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Tuesday, Dec. 17, 2002


Putting in a bad word for Japanese

Are loan words doing Japanese's dirty work?

The other night, the wife and I were watching NHK's evening news when the announcer began a segment on the topic of "domestic violence." The term he used was exactly that. Well okay, not exactly: what I heard was domesuchikku baiorensu.

News photo
This Japanese antidrugs awareness poster says: "Drugs: I don't do them." The poster's designers used the katakana word "do-ra-g-gu," as opposed to the Japanese word for drugs, "mayaku."

"This is the last straw," I said. "I'm gonna write something for the newspaper."

"Yes, I think you should," said the lady of the house, in a rare display of agreement.

That the Japanese language is awash in English and other European word borrowings -- known these days as katakana kotoba to distinguish them from earlier, Chinese borrowings written in kanji -- is not news. My reference book of choice on this subject, Sanseido's Concise Dictionary of Katakana Words (13th edition) contains 43,000 of them, plus another 7,000 acronyms.

Among the newer terms therein are "garden smoker," "gender gap," "shareware" and "senior tour."

Domestic violence happened to be in the limelight because last year the Diet enacted a law making it illegal. That statute's name is a real mouthful: Haigusha kara no boryoku no boshi oyobi higaisha no hogo ni kansuru horitsu -- literally, "the law to prevent physical abuse from spouses and to safeguard victims." In official parlance, this has been shortened to "DV Boshi-ho," with DV standing for domestic violence. The vernacular media typically applies this abbreviation when covering the issue.

Of late, this writer has increasingly come under the impression that a disproportionate number of English words adopted into Japanese seem to carry negative connotations. These adoptions don't necessarily involve criminal activities; there are plenty related to other types of unpleasantness.

In March 1989, I recall, the countdown had begun for the April 1 introduction of the 3 percent consumption tax (which has since risen to 5 percent, and is just as unpopular). Government posters sprouted everywhere, advising citizens to gird their loins in preparation for the start of the Nyuu Takkusu (new tax).

Now Japanese has perfectly good words for both "new" (atarashii) and "tax system" (zeisei). Had these terms been put on a poster, they would have been noticed and understood at least as well, if not better, than their English equivalent.

Likewise for risutora kaiko (layoff or dismissal due to corporate restructuring). Then there's sexual harassment or sekuhara. In official documents, the native term (seiteki iyagarase) is generally used; but in the mass media and common speech, the abbreviated English term has taken firm root.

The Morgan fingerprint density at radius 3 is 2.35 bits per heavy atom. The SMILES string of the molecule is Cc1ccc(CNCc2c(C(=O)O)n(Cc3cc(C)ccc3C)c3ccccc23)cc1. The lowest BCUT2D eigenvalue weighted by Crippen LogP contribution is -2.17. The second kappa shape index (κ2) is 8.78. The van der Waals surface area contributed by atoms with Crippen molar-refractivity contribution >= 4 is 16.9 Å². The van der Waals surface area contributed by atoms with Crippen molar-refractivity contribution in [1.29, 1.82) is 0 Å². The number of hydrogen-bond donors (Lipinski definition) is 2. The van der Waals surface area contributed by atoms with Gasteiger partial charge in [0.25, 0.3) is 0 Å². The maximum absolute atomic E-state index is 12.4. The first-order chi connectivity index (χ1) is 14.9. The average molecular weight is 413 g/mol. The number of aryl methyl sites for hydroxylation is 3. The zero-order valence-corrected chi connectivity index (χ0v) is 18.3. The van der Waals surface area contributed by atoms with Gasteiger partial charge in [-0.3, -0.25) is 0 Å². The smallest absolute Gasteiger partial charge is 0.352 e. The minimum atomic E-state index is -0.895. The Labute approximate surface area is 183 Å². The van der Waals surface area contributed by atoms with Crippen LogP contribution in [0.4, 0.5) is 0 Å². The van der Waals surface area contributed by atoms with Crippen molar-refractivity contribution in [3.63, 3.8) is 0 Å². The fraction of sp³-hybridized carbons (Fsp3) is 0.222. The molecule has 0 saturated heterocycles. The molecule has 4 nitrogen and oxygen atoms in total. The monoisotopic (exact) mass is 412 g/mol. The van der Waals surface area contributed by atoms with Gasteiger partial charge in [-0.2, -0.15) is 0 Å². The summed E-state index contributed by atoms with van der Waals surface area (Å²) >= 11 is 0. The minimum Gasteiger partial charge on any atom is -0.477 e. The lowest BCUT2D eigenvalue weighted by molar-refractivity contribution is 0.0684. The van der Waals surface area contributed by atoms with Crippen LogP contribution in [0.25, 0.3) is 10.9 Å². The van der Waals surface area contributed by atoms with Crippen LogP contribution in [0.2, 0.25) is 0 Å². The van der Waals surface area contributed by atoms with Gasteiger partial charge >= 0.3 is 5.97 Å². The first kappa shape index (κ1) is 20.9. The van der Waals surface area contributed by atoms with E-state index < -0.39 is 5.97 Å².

Still, Japanese seem to favor English these days for new types of crimes, both sex-related and the everyday garden variety.

Take stalking. I doubt if even five out of 100 Japanese can come up with their native term for this, which is defined in the statute of May 24, 2000, which finally made it illegal, as tsukimatoi nado, meaning to follow in a persistent manner. (I would tend agree that, given such a mouthful, stalking was the more practical way to go.)

Another unpleasant term that finds increasingly frequent use is reipu (rape). "Picking," refers to burglars who break into homes or buildings using special tools. Then there's "hacking," by geeks who break into computers and wreak all kinds of havoc.

"Yeah, and don't forget esukareeto (escalate)," interjected my colleague Geoff while nursing his beer.

Our companion Fujimoto-san agreed that the word invariably indicates a worsening situation. Geoff added that doraggu (drugs) is rapidly supplanting the native word, mayaku.

Last August, Atsuko Toyama, Minister of Education, Culture, Sports Science and Technology, voiced concern that foreign word adoptions are threatening to "erode the traditional beauty of the Japanese language."

Negative terms like yakuza (gangster), sokaiya (corporate extortionists) and karoshi (death by overwork) aren't exactly beautiful, but they're definitely Japanese and they're distinctive enough to have gained admittance into the English lexicon in recent years.

If bureaucrats on the other side of the water haven't complained, it's probably because when such terms do appear, they're applied almost exclusively to Japan.

So when the N.Y. Times finally reports that growing numbers of American white-collar workers, er sorry, make that sarariman, are keeling over from karoshi, then we'll know the trade in unpleasant words has become truly reciprocal.

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